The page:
Lugar travels to Asia in effort to end weapons programs

Lugar’s trip, which started Monday and ends on Nov. 2, is part of the Nunn-Lugar Global Cooperative Threat Reduction program. Since the program started, Lugar has performed oversight inspections of Nunn-Lugar sites in Europe, Asia and Africa.

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“Southeast Asia is a major intersection of global trade and commerce by water and air,” said Lugar, the ranking member of the Senate Foreign Relations Committee. “U.S. strategic economic and foreign policy needs to become more robust in the Asia-Pacific region and Nunn-Lugar Global Cooperative Threat Reduction will be an important tool for our diplomatic and military leaders as we seek a more integrated approach to the region.”

In November 1991, Lugar and then-Sen. Sam Nunn (D-Ga.) authored the Nunn-Lugar Act, creating the Cooperative Threat Reduction Program, which has provided U.S. support and expertise to help the former Soviet Union safeguard and dismantle its stockpiles of nuclear, chemical and biological weapons, related materials and delivery systems. In more recent years, the program has expanded beyond former Soviet Union countries.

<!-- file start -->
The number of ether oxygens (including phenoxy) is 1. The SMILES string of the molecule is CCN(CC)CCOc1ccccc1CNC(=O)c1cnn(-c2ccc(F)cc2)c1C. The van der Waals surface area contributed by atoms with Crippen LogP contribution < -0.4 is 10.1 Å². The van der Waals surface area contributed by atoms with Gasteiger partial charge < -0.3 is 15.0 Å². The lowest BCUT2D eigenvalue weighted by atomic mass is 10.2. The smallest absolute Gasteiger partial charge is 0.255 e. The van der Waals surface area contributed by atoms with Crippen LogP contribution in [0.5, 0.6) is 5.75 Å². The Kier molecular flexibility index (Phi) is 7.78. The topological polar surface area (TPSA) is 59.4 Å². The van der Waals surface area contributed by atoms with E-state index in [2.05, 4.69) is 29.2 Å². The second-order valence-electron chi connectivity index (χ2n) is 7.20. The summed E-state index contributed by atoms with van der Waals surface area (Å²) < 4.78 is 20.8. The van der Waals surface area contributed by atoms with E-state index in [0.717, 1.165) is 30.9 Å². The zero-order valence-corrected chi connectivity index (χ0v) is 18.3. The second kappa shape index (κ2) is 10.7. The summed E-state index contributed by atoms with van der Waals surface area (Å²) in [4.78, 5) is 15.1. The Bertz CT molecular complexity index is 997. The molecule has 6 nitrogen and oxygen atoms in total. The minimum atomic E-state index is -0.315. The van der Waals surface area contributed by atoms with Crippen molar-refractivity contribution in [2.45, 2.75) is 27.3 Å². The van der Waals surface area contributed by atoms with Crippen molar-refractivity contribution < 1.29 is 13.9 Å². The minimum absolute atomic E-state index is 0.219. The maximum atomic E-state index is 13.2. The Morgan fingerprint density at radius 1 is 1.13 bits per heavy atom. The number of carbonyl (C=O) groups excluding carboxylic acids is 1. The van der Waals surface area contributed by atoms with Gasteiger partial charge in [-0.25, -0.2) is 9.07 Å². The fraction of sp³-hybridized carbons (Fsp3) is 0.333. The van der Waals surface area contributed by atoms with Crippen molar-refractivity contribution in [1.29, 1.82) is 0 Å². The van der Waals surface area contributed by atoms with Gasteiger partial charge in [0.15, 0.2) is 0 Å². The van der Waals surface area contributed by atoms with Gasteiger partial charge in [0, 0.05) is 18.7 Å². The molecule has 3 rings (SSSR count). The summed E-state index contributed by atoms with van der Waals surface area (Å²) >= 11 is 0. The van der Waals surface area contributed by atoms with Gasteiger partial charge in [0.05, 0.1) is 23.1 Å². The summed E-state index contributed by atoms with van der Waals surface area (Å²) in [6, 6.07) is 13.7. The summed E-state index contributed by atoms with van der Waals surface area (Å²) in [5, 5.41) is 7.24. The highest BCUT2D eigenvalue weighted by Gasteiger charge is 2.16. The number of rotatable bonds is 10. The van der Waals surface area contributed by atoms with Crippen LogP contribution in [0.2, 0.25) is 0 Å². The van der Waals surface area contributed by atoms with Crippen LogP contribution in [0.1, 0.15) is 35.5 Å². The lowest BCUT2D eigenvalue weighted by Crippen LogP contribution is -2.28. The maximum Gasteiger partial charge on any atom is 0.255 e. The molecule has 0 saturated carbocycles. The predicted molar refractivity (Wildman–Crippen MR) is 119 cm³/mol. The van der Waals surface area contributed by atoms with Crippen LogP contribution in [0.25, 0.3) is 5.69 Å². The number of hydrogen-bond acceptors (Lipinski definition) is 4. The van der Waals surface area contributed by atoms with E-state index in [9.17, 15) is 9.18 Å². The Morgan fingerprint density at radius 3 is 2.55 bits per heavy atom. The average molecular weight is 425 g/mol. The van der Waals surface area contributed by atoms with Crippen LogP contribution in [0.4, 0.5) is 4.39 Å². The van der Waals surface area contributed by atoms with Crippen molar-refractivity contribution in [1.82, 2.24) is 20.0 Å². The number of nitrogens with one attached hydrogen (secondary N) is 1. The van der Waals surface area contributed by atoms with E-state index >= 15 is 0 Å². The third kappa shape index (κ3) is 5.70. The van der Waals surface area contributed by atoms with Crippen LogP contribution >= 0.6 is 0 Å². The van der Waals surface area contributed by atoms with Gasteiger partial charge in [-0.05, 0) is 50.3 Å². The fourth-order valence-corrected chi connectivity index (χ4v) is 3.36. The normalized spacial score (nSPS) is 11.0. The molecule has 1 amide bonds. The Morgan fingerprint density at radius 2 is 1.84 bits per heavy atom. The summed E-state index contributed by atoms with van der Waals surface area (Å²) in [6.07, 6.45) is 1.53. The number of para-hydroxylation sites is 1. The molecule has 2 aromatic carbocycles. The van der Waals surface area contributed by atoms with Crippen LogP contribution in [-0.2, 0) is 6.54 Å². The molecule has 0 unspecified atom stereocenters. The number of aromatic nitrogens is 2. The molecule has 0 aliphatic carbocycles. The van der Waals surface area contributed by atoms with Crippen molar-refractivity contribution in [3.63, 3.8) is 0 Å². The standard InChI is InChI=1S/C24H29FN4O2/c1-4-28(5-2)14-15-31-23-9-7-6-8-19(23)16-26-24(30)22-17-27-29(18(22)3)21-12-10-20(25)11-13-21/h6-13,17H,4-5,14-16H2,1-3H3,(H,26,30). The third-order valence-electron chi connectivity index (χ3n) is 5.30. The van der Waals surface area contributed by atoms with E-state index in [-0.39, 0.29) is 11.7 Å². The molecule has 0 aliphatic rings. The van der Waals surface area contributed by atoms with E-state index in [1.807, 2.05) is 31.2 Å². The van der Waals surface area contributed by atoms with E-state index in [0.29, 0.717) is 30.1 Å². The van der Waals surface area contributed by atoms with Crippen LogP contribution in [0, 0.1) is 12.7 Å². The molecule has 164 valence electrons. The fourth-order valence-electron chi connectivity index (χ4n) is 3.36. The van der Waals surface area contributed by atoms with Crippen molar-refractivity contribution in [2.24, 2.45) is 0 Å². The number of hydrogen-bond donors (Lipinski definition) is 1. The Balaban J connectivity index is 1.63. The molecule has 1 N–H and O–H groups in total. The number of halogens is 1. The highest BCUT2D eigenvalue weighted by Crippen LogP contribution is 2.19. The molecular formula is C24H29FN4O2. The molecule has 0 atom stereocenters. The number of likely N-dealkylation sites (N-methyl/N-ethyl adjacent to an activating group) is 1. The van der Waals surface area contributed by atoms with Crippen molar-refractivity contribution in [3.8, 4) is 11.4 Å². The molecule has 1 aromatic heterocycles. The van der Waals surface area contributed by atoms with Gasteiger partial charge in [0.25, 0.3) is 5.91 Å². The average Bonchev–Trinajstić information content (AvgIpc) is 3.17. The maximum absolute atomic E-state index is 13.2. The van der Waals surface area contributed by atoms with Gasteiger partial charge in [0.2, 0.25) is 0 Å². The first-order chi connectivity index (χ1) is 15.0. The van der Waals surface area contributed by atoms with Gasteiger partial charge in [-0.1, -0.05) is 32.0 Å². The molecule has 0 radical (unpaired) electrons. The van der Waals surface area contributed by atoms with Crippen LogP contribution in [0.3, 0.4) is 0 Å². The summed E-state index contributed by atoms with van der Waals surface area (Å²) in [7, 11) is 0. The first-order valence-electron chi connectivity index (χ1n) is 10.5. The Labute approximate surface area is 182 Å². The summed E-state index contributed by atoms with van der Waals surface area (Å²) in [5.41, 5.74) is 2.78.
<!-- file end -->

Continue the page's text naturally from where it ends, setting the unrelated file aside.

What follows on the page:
According to his statement, Ukraine, Kazakhstan and Belarus are free of nuclear weapons as a result of the Nunn-Lugar program, and 7,610 strategic nuclear warheads have been deactivated, among several other accomplishments.